by Elizabeth Strout
I read My Name is Lucy Barton a while back and enjoyed the voice, the contemporary feel of it and the way that relationships were explored without having the point thrust on you, so strangely it’s taken me a couple of years to return to reading Elizabeth Strout, for she’s truly a fine, fine, fine, fine writer.
Olive Kitteridge is a remarkable character, meeting her in fiction has been a ride. Just imagine meeting her in person? Just think if she was your next door neighbour…
She’s forthright and challenging and an absolute hoot.
Olive, Again I believe is Strout’s second book focusing on Olive Kitteridge (though I haven’t fact checked with google), the former Olive Kitteridge – I can’t wait to embrace.
Every page of Olive, Again is full of so much information. It’s not weighing you down, or crowding you, but stimulates the story flow.
It’s interesting, weaved together in an impressive collection of need to read on and learn, but also stay here and experience the moment.
I was halfway through and realised that this collection could be almost experienced as a selection of stand-alone short stories, with Olive the thread.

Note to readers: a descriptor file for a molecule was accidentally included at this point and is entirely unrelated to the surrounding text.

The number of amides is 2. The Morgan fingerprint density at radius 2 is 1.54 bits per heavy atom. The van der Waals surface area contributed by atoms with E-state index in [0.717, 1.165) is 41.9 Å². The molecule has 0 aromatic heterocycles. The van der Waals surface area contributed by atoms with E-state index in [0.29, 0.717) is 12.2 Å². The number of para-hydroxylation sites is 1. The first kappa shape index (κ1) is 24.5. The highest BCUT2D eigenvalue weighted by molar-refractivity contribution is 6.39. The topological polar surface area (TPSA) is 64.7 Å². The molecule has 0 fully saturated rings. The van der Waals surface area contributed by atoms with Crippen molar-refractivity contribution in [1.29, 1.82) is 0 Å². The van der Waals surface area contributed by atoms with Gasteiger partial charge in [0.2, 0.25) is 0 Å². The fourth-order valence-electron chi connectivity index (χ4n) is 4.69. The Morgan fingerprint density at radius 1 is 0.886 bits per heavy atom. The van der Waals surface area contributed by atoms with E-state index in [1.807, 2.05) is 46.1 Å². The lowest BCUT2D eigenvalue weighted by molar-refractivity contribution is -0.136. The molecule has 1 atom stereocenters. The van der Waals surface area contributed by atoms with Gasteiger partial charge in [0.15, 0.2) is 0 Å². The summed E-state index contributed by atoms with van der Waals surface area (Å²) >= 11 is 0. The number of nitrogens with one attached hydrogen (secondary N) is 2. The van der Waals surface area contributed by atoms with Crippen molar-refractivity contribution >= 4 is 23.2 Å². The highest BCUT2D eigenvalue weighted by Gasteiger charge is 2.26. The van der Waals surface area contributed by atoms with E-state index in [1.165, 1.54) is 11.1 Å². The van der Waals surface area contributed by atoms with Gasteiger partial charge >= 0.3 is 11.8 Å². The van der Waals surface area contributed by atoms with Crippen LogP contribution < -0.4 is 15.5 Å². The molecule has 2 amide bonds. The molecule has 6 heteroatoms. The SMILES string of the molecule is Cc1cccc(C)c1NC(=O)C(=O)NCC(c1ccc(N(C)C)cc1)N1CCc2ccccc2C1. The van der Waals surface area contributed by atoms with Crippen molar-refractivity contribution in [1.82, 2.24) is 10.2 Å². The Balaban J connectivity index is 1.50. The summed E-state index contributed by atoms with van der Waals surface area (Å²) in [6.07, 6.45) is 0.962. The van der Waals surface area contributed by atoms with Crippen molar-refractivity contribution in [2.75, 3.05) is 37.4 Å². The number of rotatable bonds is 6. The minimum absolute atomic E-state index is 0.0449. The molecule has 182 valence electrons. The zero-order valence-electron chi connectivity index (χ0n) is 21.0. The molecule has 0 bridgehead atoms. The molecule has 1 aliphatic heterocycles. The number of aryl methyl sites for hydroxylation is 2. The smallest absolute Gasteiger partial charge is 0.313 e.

Strout expertly dissects relationships. She takes the pressure of you to wish to conform, for all the characters are ‘normal’ though may have had dysfunctional upbringings and/or dysfunctional themselves. And that’s okay…I think…well that was my take home from it.
I was thinking that I’d explore the chapters with you, but now realise not only would that flatten your reading, but it would also trample on the joy of experiencing this book.
So, with no intention to spoil, the chapter titles fit perfectly with their tale and what is revealed is not just personal, but also a lesson for us all.
Experience moulds us and sometimes we need to learn to adapt, though this might not be part of our nature.
We also need to be a little Olive Kitteridge. Be more direct, ask tough questions and speak our mind. There are a lot of people feeling isolated and without that kind of interference, potentially they will struggle further.
We could all also benefit from speaking the truth, even when it’s uncomfortable and not the norm, for by doing so we can all reach a clearer, better understanding of each other and how to live in harmony.